Loma Linda University

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Mark Johnson, PhD
Assoc Res Prof, Basic Sciences
School of Medicine
Member, Microbiology&Molecular Gen, SM, Faculty of Graduate Studies
Publications    Scholarly Journals--Published
  • Watts, K. J., M. S. Johnson & B. L. Taylor, "Structure-function relationships in the HAMP and proximal signaling domains of the aerotaxis receptor Aer", J Bacteriol 190: 2118-2127, 2008.  doi: 10.1128/JB.01858-07   ( 1/2008 - 12/2008 ) Link...
    Aer, the Escherichia coli aerotaxis receptor, faces the cytoplasm, where the PAS (Per-ARNT-Sim)-flavin adenine dinucleotide (FAD) domain senses redox changes in the electron transport system or cytoplasm. PAS-FAD interacts with a HAMP (histidine kinase, adenylyl cyclase, methyl-accepting protein, and phosphatase) domain to form an input-output module for Aer signaling. In this study, the structure of the Aer HAMP and proximal signaling domains was probed to elucidate structure-function relationships important for signaling. Aer residues 210 to 290 were individually replaced with cysteine and then cross-linked in vivo. The results confirmed that the Aer HAMP domain is composed of two alpha-helices separated by a structured loop. The proximal signaling domain consisted of two alpha-helices separated by a short undetermined structure. The Af1503 HAMP domain from Archaeoglobus fulgidus was recently shown to be a four-helix bundle. To test whether the Af1503 HAMP domain is a prototype for the Aer HAMP domain, the latter was modeled using coordinates from Af1503. Several findings supported the hypothesis that Aer has a four-helix HAMP structure: (i) cross-linking independently identified the same residues at the dimer interface that were predicted by the model, (ii) the rate of cross-linking for residue pairs was inversely proportional to the beta-carbon distances measured on the model, and (iii) clockwise lesions that were not contiguous in the linear Aer sequence were clustered in one region in the folded HAMP model, defining a potential site of PAS-HAMP interaction during signaling. In silico modeling of mutant Aer proteins indicated that the four-helix HAMP structure was important for Aer stability or maturation. The significance of the HAMP and proximal signaling domain structure for signal transduction is discussed.
  • Amin, D. N., B. L. Taylor, and M. S. Johnson.  "Organization of the aerotaxis receptor aer in the membrane of Escherichia coli". J Bacteriol 189:7206-12  (2007). doi: 10.1128/JB.00871-07 ( 8/2007 ) Link...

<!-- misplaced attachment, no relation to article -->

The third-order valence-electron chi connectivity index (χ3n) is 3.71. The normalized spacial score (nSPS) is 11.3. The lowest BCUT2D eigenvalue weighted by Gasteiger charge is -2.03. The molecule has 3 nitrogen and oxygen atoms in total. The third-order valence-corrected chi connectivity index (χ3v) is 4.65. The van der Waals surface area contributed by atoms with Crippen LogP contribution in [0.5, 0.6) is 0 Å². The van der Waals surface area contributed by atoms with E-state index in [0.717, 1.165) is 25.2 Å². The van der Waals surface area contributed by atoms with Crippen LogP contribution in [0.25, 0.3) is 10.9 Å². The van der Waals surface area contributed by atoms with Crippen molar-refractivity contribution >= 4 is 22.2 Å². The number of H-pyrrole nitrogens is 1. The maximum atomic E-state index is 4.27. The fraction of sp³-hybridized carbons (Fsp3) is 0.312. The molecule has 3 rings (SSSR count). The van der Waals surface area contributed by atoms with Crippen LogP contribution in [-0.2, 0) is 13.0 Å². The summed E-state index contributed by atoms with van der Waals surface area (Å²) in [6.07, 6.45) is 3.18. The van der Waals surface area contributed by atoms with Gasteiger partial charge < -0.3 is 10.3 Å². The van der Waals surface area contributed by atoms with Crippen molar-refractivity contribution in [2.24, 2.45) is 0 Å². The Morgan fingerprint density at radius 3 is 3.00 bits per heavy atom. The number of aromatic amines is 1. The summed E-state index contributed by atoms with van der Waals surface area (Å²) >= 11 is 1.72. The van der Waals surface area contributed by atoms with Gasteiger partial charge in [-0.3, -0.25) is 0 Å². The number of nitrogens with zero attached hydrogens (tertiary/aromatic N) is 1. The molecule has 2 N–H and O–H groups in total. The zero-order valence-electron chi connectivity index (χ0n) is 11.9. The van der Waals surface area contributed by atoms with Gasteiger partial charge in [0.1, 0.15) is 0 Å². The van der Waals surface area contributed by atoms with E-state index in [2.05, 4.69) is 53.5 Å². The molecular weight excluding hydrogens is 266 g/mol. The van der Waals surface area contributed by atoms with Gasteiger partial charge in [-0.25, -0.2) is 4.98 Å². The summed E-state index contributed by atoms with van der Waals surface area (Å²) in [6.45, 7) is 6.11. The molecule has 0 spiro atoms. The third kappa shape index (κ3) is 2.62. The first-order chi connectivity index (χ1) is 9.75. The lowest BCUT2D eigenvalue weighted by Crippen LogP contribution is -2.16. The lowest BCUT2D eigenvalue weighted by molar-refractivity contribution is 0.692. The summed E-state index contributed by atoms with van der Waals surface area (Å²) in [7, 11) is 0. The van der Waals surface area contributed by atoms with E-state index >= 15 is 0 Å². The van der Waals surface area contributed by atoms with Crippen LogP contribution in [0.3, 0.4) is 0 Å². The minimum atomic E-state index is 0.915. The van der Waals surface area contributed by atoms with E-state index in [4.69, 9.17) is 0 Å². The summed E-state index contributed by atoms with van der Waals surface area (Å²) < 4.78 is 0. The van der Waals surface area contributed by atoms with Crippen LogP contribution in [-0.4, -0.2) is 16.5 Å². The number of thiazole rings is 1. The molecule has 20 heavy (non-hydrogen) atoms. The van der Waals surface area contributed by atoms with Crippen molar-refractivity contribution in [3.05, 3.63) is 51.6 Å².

The Aer receptor guides Escherichia coli to specific oxygen and energy-generating niches. The input sensor in Aer is an FAD-binding, PAS domain, which is separated from a HAMP/signaling output domain by two membrane spanning segments that flank a short (four amino acid) periplasmic loop. In this study, we determined the overall membrane organization of Aer by introducing combinations of residues that allowed us to differentiate intra- from inter-dimeric collisions. Collisions between proximal residues in the membrane anchor were exclusively intra- or inter-dimeric, but, with one exception, not both. Crosslinking profiles were consistent with a rigid, rather than flexible periplasmic loop, and a tilted TM2 helix that crossed TM2'''' at residue V197C, near the center of the lipid bilayer. The periplasmic loop formed a stable neighborhood that i) included a maximum of three Aer dimers, ii) did not swap neighbors over time and iii) appeared to be constrained by interactions in the cytosolic signaling domain.
  • Taylor, B. L., K. J. Watts, M. S. Johnson. "Oxygen and Redox Sensing by Two-Component Systems That Regulate Behavioral Responses: Behavioral Assays and Structural Studies of Aer Using In Vivo Disulfide Cross-Linking." Methods in Enzymology 422. (2007): 190-232. ( 7/2007 ) Link...
    A remarkable increase in the number of annotated aerotaxis (oxygen-seeking) and redox taxis sensors can be attributed to recent advances in bacterial genomics. However, in silico predictions should be supported by behavioral assays and genetic analyses that confirm an aerotaxis or redox taxis function. This chapter presents a collection of procedures that have been highly successful in characterizing aerotaxis and redox taxis in Escherichia coli. The methods are described in enough detail to enable investigators of other species to adapt the procedures for their use. A gas flow cell is used to quantitate the temporal responses of bacteria to a step increase or decrease in oxygen partial pressure or redox potential. Bacterial behavior in spatial gradients is analyzed using optically flat capillaries and soft agar plates (succinate agar or tryptone agar). We describe two approaches to estimate the preferred partial pressure of oxygen that attracts a bacterial species; this concentration is important for understanding microbial ecology. At the molecular level, we describe procedures used to determine the structure and topology of Aer, a membrane receptor for aerotaxis. Cysteine-scanning mutagenesis and in vivo disulfide cross-linking procedures utilize the oxidant Cu(II)-(1,10-phenanthroline)3 and bifunctional sulfhydryl-reactive probes. Finally, we describe methods used to determine the boundaries of transmembrane segments of receptors such as Aer. These include 5-iodoacetamidofluorescein, 4-acetamido-4-disulfonic acid, disodium salt (AMS), and methoxy polyethylene glycol maleimide, a 5-kDa molecular mass probe that alters the mobility of Aer on SDS-PAGE.
  • Watts, K. J., K. Sommer, S. L Fry, M. S Johnson, B. L Taylor. "Function of the N-Terminal Cap of the PAS Domain in Signaling by the Aerotaxis Receptor Aer." J. Bacteriol. 188. (2006): 2154-2162. ( 3/2006 ) Link...